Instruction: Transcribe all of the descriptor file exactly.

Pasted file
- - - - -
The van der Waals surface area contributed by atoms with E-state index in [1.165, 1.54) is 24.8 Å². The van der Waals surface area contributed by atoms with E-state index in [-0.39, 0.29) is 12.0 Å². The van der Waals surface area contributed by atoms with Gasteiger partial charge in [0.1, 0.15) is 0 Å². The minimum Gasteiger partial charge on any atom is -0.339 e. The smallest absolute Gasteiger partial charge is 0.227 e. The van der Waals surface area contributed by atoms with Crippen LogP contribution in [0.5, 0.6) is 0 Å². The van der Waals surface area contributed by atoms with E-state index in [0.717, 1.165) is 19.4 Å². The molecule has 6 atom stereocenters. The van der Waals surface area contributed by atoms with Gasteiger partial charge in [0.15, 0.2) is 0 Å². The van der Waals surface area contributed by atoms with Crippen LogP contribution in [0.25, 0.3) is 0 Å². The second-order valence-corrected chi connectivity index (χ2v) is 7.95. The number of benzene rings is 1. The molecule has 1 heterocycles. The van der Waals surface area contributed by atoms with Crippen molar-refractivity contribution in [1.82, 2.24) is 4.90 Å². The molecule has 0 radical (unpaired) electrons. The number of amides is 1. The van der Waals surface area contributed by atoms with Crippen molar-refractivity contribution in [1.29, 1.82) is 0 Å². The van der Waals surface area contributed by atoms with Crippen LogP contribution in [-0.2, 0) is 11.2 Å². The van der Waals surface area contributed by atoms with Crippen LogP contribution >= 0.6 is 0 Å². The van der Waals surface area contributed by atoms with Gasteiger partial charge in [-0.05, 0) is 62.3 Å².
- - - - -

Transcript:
The van der Waals surface area contributed by atoms with E-state index in [1.165, 1.54) is 24.8 Å². The van der Waals surface area contributed by atoms with E-state index in [-0.39, 0.29) is 12.0 Å². The van der Waals surface area contributed by atoms with Gasteiger partial charge in [0.1, 0.15) is 0 Å². The minimum Gasteiger partial charge on any atom is -0.339 e. The smallest absolute Gasteiger partial charge is 0.227 e. The van der Waals surface area contributed by atoms with Crippen LogP contribution in [0.5, 0.6) is 0 Å². The van der Waals surface area contributed by atoms with E-state index in [0.717, 1.165) is 19.4 Å². The molecule has 6 atom stereocenters. The van der Waals surface area contributed by atoms with Gasteiger partial charge in [0.15, 0.2) is 0 Å². The van der Waals surface area contributed by atoms with Crippen LogP contribution in [0.25, 0.3) is 0 Å². The second-order valence-corrected chi connectivity index (χ2v) is 7.95. The number of benzene rings is 1. The molecule has 1 heterocycles. The van der Waals surface area contributed by atoms with Crippen molar-refractivity contribution in [1.82, 2.24) is 4.90 Å². The molecule has 0 radical (unpaired) electrons. The number of amides is 1. The van der Waals surface area contributed by atoms with Crippen molar-refractivity contribution in [1.29, 1.82) is 0 Å². The van der Waals surface area contributed by atoms with Crippen LogP contribution in [-0.2, 0) is 11.2 Å². The van der Waals surface area contributed by atoms with Crippen LogP contribution >= 0.6 is 0 Å². The van der Waals surface area contributed by atoms with Gasteiger partial charge in [-0.05, 0) is 62.3 Å².